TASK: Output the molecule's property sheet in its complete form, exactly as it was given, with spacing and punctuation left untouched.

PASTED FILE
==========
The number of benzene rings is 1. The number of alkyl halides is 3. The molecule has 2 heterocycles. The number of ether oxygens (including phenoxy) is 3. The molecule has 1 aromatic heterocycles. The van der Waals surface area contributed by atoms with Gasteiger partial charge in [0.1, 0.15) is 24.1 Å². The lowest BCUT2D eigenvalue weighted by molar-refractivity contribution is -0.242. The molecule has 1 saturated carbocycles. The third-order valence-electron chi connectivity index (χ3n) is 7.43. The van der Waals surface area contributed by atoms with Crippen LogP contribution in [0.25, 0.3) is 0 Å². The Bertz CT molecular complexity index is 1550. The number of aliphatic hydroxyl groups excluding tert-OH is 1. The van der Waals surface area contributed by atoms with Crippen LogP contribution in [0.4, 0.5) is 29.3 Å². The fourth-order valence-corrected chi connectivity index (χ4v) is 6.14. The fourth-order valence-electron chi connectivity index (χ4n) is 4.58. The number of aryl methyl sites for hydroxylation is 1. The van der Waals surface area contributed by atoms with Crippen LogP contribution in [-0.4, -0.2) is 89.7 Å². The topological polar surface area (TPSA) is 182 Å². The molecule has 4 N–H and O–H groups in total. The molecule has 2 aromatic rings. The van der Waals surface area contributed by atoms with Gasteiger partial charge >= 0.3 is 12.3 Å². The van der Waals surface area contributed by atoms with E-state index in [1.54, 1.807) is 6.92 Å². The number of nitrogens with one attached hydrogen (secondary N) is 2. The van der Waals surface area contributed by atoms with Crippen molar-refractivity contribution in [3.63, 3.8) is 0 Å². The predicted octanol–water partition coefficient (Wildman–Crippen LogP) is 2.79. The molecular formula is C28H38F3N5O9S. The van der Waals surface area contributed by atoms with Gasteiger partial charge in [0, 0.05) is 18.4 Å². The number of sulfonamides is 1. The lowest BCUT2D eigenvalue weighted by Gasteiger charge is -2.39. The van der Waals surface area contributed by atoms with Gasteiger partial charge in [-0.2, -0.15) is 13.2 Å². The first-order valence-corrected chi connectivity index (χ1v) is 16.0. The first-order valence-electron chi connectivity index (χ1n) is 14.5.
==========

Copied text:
The number of benzene rings is 1. The number of alkyl halides is 3. The molecule has 2 heterocycles. The number of ether oxygens (including phenoxy) is 3. The molecule has 1 aromatic heterocycles. The van der Waals surface area contributed by atoms with Gasteiger partial charge in [0.1, 0.15) is 24.1 Å². The lowest BCUT2D eigenvalue weighted by molar-refractivity contribution is -0.242. The molecule has 1 saturated carbocycles. The third-order valence-electron chi connectivity index (χ3n) is 7.43. The van der Waals surface area contributed by atoms with Crippen LogP contribution in [0.25, 0.3) is 0 Å². The Bertz CT molecular complexity index is 1550. The number of aliphatic hydroxyl groups excluding tert-OH is 1. The van der Waals surface area contributed by atoms with Crippen LogP contribution in [0.4, 0.5) is 29.3 Å². The fourth-order valence-corrected chi connectivity index (χ4v) is 6.14. The fourth-order valence-electron chi connectivity index (χ4n) is 4.58. The number of aryl methyl sites for hydroxylation is 1. The van der Waals surface area contributed by atoms with Crippen LogP contribution in [-0.4, -0.2) is 89.7 Å². The topological polar surface area (TPSA) is 182 Å². The molecule has 4 N–H and O–H groups in total. The molecule has 2 aromatic rings. The van der Waals surface area contributed by atoms with Gasteiger partial charge >= 0.3 is 12.3 Å². The van der Waals surface area contributed by atoms with E-state index in [1.54, 1.807) is 6.92 Å². The number of nitrogens with one attached hydrogen (secondary N) is 2. The van der Waals surface area contributed by atoms with Crippen molar-refractivity contribution in [3.63, 3.8) is 0 Å². The predicted octanol–water partition coefficient (Wildman–Crippen LogP) is 2.79. The molecular formula is C28H38F3N5O9S. The van der Waals surface area contributed by atoms with Gasteiger partial charge in [0, 0.05) is 18.4 Å². The number of sulfonamides is 1. The lowest BCUT2D eigenvalue weighted by Gasteiger charge is -2.39. The van der Waals surface area contributed by atoms with Gasteiger partial charge in [-0.2, -0.15) is 13.2 Å². The first-order valence-corrected chi connectivity index (χ1v) is 16.0. The first-order valence-electron chi connectivity index (χ1n) is 14.5.